Posted to Diigo 09/20/2010

    • I see learning as a social activity. I don’t care if you’re engaging with dead white men in a book, it’s still a conversation. (albeit one sided in that case)
    • We don’t learn much alone. We need to keep the focus of the discussion on the disaggregation of power, not the disaggregation of people
    • This kind of plurality, the kind of engagement with the network of knowledge on your own terms is about choice. The traditions of education are not so much about the student having choice but about the institution of education having choice (the LMS). This, in my mind, is the central distinction between PLE and LMS
    • When we disaggregate the power in education, we empower individual learners
    • try really hard to get presenters to be more effective, they produce excellent guides, tips and advice
    • the idea of a short paper presentation is to either inspire people to read the short paper in more detail or to undertake further reading
    • The presentation is not there to provide your audience with lots of bullet points, explanatory notes on methodology
    • ALT-C is not about the future it’s about the past
    • one of the problems with running a non-traditional conference is that it is then challenging for people to get the funding to attend
    • a new paradigm for learning that acknowledges that formal learning might need to be a preparation for informal learning rather than the other way around
    • educators should ask the questions, he said, and let the learners find the answers
    • despite being populated with over 400 of the best practitioners of learning technology around today, what did we actually achieve in concrete terms, what artefact, statement, decision, conclusion or prediction did we build?
    • This lack of what we might call ‘organised informality’ is a key failure of so many conferences, and fails to exploit what we might call the ‘cognitive surplus’ of such events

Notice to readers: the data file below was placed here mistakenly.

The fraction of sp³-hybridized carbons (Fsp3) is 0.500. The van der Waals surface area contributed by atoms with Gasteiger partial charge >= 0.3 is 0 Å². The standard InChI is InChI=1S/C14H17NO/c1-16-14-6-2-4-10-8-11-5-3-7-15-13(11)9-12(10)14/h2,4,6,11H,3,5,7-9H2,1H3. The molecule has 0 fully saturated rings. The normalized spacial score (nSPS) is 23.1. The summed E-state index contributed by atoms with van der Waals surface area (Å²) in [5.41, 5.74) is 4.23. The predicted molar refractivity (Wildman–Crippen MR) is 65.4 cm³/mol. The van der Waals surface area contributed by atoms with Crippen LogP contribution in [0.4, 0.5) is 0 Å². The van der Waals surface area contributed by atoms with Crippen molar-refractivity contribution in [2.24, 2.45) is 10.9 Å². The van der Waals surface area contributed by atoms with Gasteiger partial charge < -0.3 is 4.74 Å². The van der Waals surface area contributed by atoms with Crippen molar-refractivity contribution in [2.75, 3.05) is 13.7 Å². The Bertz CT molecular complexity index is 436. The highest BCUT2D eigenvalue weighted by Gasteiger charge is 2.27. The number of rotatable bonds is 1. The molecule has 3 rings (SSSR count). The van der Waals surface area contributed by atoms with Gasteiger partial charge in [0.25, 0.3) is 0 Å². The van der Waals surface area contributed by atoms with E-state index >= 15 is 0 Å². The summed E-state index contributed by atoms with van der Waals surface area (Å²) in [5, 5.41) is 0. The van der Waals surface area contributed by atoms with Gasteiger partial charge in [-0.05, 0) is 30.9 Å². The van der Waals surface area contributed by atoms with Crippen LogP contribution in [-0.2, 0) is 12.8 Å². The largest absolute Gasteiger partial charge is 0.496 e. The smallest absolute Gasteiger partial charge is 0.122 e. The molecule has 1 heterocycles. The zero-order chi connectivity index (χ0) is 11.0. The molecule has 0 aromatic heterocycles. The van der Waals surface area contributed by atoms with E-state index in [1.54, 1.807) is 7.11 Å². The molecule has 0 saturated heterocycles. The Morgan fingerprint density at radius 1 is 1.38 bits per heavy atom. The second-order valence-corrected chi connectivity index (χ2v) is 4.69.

• Collectively there was something in the order of 1000 work days at the conference
    • Even if  just a fraction of that had been harnessed in a more focused way, we could have done something amazing together
    • So here are some suggestions for future conferences.

      One: aggregate all of the content of the conference in real time to make a live, digital publication

    • Take a team of volunteers – student journalists perhaps- and produce a publication that takes the twitter feeds, blog posts, conference abstracts, live interviews with flip cams
    • Two: Instead of a ‘pub quiz social’ make one night of the conference more like a barcamp event, except with a theme – a bit like a pub lock in – you are not leaving here until you have done something useful – really dig down and debate an issue and come up with a document or something
    • Three: organise the lunch sessions more into themed discussions, and make them longer – say 2 hours – birds of a feather tables for example, or get the keynotes/invited speakers/presenters to each sit at a table and lead off a discussion, more of a knowledge cafe format
    • how the academic conference might be re-imagined
    • The idea is that the conference will last for 6 weeks, with a long initial period of online interaction culminating in the actual f2f event. Presenters will be asked to upload their papers and presentations well in advance of the conference, and the participants will be able to interact with them, post comments, read and absorb them etc well ahead of time. At the conference itself, the presenters will give just a short outline of their work and then lead an in-depth discussion of the issues it raises. This promises to really engage the audience, and should lead to a much deeper debate than usual.
    • if it was presented as a real opportunity for the presenters to get peer feedback on their work it could be sold to the management who might otherwise question the challenge to the traditional format
    • could help to bridge the gap between the ‘unconference’ style event and the more formal one